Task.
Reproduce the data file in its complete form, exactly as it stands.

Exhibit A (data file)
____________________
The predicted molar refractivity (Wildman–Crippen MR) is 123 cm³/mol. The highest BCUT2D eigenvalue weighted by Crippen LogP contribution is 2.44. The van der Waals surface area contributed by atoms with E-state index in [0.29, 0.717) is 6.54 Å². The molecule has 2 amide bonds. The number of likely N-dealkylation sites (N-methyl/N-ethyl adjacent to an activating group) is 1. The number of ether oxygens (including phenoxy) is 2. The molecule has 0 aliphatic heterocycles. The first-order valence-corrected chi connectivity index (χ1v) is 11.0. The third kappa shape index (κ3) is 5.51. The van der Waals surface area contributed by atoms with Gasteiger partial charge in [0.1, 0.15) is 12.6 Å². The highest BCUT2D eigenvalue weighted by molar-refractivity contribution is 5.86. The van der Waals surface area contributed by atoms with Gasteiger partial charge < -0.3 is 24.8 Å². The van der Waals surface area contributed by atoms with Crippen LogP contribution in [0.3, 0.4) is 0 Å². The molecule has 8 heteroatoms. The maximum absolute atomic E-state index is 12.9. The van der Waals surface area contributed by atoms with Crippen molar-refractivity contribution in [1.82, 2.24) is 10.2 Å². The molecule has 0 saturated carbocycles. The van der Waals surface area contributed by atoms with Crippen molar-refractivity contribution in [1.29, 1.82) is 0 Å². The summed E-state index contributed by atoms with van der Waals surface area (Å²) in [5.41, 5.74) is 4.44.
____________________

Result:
The predicted molar refractivity (Wildman–Crippen MR) is 123 cm³/mol. The highest BCUT2D eigenvalue weighted by Crippen LogP contribution is 2.44. The van der Waals surface area contributed by atoms with E-state index in [0.29, 0.717) is 6.54 Å². The molecule has 2 amide bonds. The number of likely N-dealkylation sites (N-methyl/N-ethyl adjacent to an activating group) is 1. The number of ether oxygens (including phenoxy) is 2. The molecule has 0 aliphatic heterocycles. The first-order valence-corrected chi connectivity index (χ1v) is 11.0. The third kappa shape index (κ3) is 5.51. The van der Waals surface area contributed by atoms with Gasteiger partial charge in [0.1, 0.15) is 12.6 Å². The highest BCUT2D eigenvalue weighted by molar-refractivity contribution is 5.86. The van der Waals surface area contributed by atoms with Gasteiger partial charge < -0.3 is 24.8 Å². The van der Waals surface area contributed by atoms with Crippen LogP contribution in [0.3, 0.4) is 0 Å². The molecule has 8 heteroatoms. The maximum absolute atomic E-state index is 12.9. The van der Waals surface area contributed by atoms with Crippen molar-refractivity contribution in [1.82, 2.24) is 10.2 Å². The molecule has 0 saturated carbocycles. The van der Waals surface area contributed by atoms with Crippen molar-refractivity contribution in [1.29, 1.82) is 0 Å². The summed E-state index contributed by atoms with van der Waals surface area (Å²) in [5.41, 5.74) is 4.44.